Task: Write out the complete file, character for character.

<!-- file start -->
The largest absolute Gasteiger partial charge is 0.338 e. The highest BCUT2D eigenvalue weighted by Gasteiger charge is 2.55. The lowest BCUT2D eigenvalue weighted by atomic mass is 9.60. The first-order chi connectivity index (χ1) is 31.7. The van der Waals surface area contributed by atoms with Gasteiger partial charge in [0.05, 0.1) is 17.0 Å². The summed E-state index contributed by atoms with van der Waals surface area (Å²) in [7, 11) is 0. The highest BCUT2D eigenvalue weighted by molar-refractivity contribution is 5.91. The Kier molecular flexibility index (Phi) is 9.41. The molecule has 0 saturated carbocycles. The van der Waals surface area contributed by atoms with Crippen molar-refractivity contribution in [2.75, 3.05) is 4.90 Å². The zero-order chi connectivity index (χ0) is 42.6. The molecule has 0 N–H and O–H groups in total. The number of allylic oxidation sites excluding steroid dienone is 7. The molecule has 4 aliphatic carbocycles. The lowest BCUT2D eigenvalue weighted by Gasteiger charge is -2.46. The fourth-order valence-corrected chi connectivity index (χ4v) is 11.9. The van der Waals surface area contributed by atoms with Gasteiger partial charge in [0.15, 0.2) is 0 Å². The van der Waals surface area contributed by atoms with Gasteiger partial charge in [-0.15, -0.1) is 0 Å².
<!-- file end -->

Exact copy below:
The largest absolute Gasteiger partial charge is 0.338 e. The highest BCUT2D eigenvalue weighted by Gasteiger charge is 2.55. The lowest BCUT2D eigenvalue weighted by atomic mass is 9.60. The first-order chi connectivity index (χ1) is 31.7. The van der Waals surface area contributed by atoms with Gasteiger partial charge in [0.05, 0.1) is 17.0 Å². The summed E-state index contributed by atoms with van der Waals surface area (Å²) in [7, 11) is 0. The highest BCUT2D eigenvalue weighted by molar-refractivity contribution is 5.91. The Kier molecular flexibility index (Phi) is 9.41. The molecule has 0 saturated carbocycles. The van der Waals surface area contributed by atoms with Crippen molar-refractivity contribution in [2.75, 3.05) is 4.90 Å². The zero-order chi connectivity index (χ0) is 42.6. The molecule has 0 N–H and O–H groups in total. The number of allylic oxidation sites excluding steroid dienone is 7. The molecule has 4 aliphatic carbocycles. The lowest BCUT2D eigenvalue weighted by Gasteiger charge is -2.46. The fourth-order valence-corrected chi connectivity index (χ4v) is 11.9. The van der Waals surface area contributed by atoms with Gasteiger partial charge in [0.15, 0.2) is 0 Å². The van der Waals surface area contributed by atoms with Gasteiger partial charge in [-0.15, -0.1) is 0 Å².